Published on March 27th,2013 at 2:06 PM

Japan’s Industrial Robotics Situation: it’s Interesting. Seriously!

Japan's Industrial Robotics Situation: it's Interesting. Seriously!

Sweet, More J-Robots! …Oh. Industrial Robots?
Okay, today will not be heroic rescue & recovery robots, nor life-changing assistive robots for the disabled and elderly. No, today we’re talking Japan’s industrial robots, and through profound statistics, talk of money, and wildly general projections for the future, we’re going to spice up this dry robot salad.

Now, industrial robots are basically super-strong, super-precise, fantastically dexterous multi-jointed arms that do pretty much exactly what they look like they should: welding, machining, painting, assembly, etc. These robots are intended to allow humans to avoid the so-called Three Ds: work that is Dirty, Dangerous, and/or Demeaning. They do this well, and while being technically impressive and integral to the global economy for well over three decades, in truth industrial robots are not really very sexy.

See, unfortunately you can’t wear them for super powers, and most don’t really go anywhere – they’re bolted to the floor or a mount with a limited radius of motion. It’s obvious why there aren’t any sci-fi horror movies about these machines going all Skynet and rebelling against their human oppressors. So, how does one take the only-very-interesting-to-specialized-geeks topic of industrial robotics and dress it up in heels and hottpants?

First: Robot Money – People Like Money
Number crunchers at the International Federation of Robotics (IFR) estimate that, in 2011, industrial robotics was a US$25 billion industry (on sales of 166,000 units). Nearly matching that, in 2012 more than 160,000 new industrial robots were sold. To whom? Well, customers around the world, but there was a standout player…

Second: Big in Japan – Crazy Numbers & Stats
IFR estimates indicate that the total worldwide stock of operational industrial robots at the end of 2012, both new and old, was right around 1,235,600 individual units. Of the 160,000 sold last year, Japan alone added about 31,000 to their cart. With those purchases, now about 291,000 of the world’s operational industrial robots reside in Japan. That’s twice South Korea’s count, nearly three times that of China, and 92,000 more robots than Canada, the United States, and Mexico combined.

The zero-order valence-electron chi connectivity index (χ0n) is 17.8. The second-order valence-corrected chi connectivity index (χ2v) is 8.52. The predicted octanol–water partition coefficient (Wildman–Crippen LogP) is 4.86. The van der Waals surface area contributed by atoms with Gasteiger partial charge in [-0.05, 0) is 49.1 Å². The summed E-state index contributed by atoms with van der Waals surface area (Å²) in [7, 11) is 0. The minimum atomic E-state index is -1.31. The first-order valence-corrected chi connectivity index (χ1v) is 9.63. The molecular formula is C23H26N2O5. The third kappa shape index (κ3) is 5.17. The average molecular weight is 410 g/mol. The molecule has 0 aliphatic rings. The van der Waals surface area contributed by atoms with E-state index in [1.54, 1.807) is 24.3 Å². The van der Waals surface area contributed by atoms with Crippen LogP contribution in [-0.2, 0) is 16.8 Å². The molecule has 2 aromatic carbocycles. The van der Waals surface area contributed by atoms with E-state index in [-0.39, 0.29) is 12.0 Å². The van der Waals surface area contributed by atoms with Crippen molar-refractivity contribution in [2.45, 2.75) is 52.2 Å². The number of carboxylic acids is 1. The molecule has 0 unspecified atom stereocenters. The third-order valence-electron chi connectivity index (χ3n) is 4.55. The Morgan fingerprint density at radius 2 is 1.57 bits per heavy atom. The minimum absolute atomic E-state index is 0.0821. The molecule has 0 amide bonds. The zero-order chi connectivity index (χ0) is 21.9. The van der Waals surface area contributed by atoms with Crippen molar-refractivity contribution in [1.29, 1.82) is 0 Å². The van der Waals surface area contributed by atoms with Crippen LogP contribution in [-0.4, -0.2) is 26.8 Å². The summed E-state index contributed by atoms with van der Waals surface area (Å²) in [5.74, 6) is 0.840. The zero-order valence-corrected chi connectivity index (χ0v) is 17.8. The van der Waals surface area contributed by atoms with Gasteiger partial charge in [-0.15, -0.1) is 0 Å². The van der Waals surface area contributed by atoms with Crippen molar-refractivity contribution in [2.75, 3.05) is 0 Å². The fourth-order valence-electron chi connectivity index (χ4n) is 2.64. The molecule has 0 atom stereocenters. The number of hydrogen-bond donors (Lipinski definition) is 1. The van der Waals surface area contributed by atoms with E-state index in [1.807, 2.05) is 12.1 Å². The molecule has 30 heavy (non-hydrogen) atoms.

Another impressive perspective: 25% of all operational industrial robots in the world are located in a country where only 1.8% of humanity lives on .014% of planet Earth’s habitable land area. Well done, Japan. Well done.

What About the How & Why: Japan – What’s up?
To give a little foundation here, understand there’s this technological acculturation and development phenomenon at which Japan really excels. Basically, it works like this: from time to time, some outside technology is introduced, Japan embraces it, and then really runs with it. Products and services are sometimes improved and refined vastly beyond the originals. Radios, cars, trains, internet cafes, convenience stores – the list goes on, and the results do impress. For example, in Japan you can get a really decent salad from 7-11 (originally from Texas, 1946). You can also get a pretty good fighter jet from Mitsubishi (originally from McDonnel Douglas, now the F-15J/DJ Eagle).

With manufacturing, before the sprint toward assuming a plurality of the world’s industrial robotics market, Japan began with the Kawasaki Unimate, seen here in its Robot Hall of Fame glamour shot:
Japan's Industrial Robotics Situation: it's Interesting. Seriously!

The Unimate was designed in the 1950s by American George Devol, patented in 1961, and first employed by General Motors. Unimation, the resulting company, licensed their technology to Kawasaki in 1969.

The Japanese Industrial Robot Association was formed a few years later, and with that things went into overdrive; by 1973 there were 3,000 industrial robots at work in Japan. In a nation dominated by a massive middle-class that produced relatively few basic laborers among a population projected to decline, and with a growing international demand for Japanese products in a pre-outsourcing-capable yet quickly globalizing market, robotic manufacturing was an obvious necessity.